Tuesday, July 13, 2010

Kangaroo Paw (Anigozanthos)

From Kangaroo Paw

The flower I should have started with is the Kangaroo Paw.  I hope you enjoyed the Scarlet Featherflower sufficiently to forgive putting it ahead of the Kangaroo Paw, which is Western Australia’s state flower (they call it the state floral emblem here.)  Specifically the Anigozanthos manglesii aka the Red and Green Kangaroo Paw is the state flower.   The pic here is a mosaic at the entrance to the Botanic Garden that shows a representation of the Red and Green Kangaroo Paw.

For a flower to have red stems is unusual.  For a flower to have green petals is very unusual.  For a flower to have red stems and green flowers... well, you do the math.
From Kangaroo Paw

I mentioned before that touching leaves here is often a surprise, but touching the Kangaroo paw parts yields about what you would expect if you were here to see the plant.   The stem is fuzzy with millions of tiny hairs up and down it’s length.   My Pics probably don’t capture it, but just imagine a very thin version of a cat tail head and that’s about what the red stem of the red and green kangaroo paw feels like.

From Kangaroo Paw

The flower is pollinated by birds (of all things.)  There are no bird pollinated plants in Europe, and the hummingbird is the only pollinating bird in the US.  But here in Australia, about 17% of the plants are pollinated by birds ranging  from the tiny honey eaters to the fairly large wattle bird.  

The bird lands on the kangaroo paw stem and seeks nectar inside the tubular flower.   When it does, the five stamens that make up the “paw” of the flower smack the bird on top of the head leaving pollen behind.   When the bird visits the next flower.. well you get the picture.  Interestingly, each species of Kangaroo Paw hits the bird in a slightly different place.   This does not prevent cross pollination, as there are other characteristics that do that, but it does help conserve pollen by not wasting it where it cannot be utilized.  These plants are pretty smart.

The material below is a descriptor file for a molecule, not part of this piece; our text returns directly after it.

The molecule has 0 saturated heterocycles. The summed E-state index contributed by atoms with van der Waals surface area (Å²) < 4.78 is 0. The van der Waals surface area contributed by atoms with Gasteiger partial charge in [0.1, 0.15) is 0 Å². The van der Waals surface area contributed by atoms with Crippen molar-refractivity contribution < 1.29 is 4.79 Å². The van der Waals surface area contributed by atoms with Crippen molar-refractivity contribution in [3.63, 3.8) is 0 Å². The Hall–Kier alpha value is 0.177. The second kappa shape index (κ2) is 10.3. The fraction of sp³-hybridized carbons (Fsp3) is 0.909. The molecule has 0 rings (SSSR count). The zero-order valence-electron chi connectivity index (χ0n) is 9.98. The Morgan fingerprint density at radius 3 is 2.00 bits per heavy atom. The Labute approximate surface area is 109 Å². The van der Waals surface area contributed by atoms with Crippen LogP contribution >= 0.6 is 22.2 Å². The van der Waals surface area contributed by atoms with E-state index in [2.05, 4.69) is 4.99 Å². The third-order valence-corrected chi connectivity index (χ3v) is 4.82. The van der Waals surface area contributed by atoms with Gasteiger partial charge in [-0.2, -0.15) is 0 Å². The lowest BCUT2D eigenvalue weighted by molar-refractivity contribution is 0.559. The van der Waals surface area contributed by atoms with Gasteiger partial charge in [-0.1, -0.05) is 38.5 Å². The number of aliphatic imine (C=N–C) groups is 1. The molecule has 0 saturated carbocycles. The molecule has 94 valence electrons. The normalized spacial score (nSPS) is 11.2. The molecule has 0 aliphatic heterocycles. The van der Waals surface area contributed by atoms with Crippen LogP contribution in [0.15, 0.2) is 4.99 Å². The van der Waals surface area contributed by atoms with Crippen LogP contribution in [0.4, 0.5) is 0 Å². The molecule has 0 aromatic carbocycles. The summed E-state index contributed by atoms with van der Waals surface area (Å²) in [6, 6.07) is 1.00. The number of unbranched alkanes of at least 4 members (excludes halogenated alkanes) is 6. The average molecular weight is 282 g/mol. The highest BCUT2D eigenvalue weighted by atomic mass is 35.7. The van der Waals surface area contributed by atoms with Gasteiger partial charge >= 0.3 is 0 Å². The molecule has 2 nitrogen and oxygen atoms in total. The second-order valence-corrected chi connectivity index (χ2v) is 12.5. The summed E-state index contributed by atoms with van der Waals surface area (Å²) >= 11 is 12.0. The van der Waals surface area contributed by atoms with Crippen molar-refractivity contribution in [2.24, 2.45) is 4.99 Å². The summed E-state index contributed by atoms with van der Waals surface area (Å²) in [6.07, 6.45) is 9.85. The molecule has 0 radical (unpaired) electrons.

From Kangaroo Paw

There are at least 8 species of Anigozanthos that I know of.   Here is a pic of the Yellow Kangaroo Paw (Anigozanthus pulcherrimus.)  Remember you can click on any pic to get a bigger version and be directed to my Picassa site where there is no telling what you might find.  But there is also my favorite Kangaroo Paw, the Black Kangaroo Paw pictured below.  Once again with green flowers, but a more pale green... and this time with BLACK STEMS.  Whoever heard of a black stemmed flower?  

From Kangaroo Paw

The Black Kangaroo Paw is not in the same genus as the rest, which means it is really not closely related to the other types.   Charles Darwin never visited Western Australia, but if he had, and if he had modern DNA testing technology, at least some of the points of his theories would have been different.   Darwin, in order to support his ideas about all life stemming from a single ancestor, said that it is extremely unlikely that two separate species would ever develop similar methods of adapting to a habitat.  Well, that doesn’t turn out to be true as is exemplified by the Black Kangaroo Paw which is in the genus Macropidia (Macropidia fuliginosa) instead of Anigozanthos, like the rest of the Kangaroo Paws.   Can’t really hold him too responsible for the issue though because it probably does take DNA testing to figure it out.

So these are the Kangaroo Paws.  You might see some similar species in the US called Cats Paws.  Generally smaller than these, but similar looking.

M. Taylor

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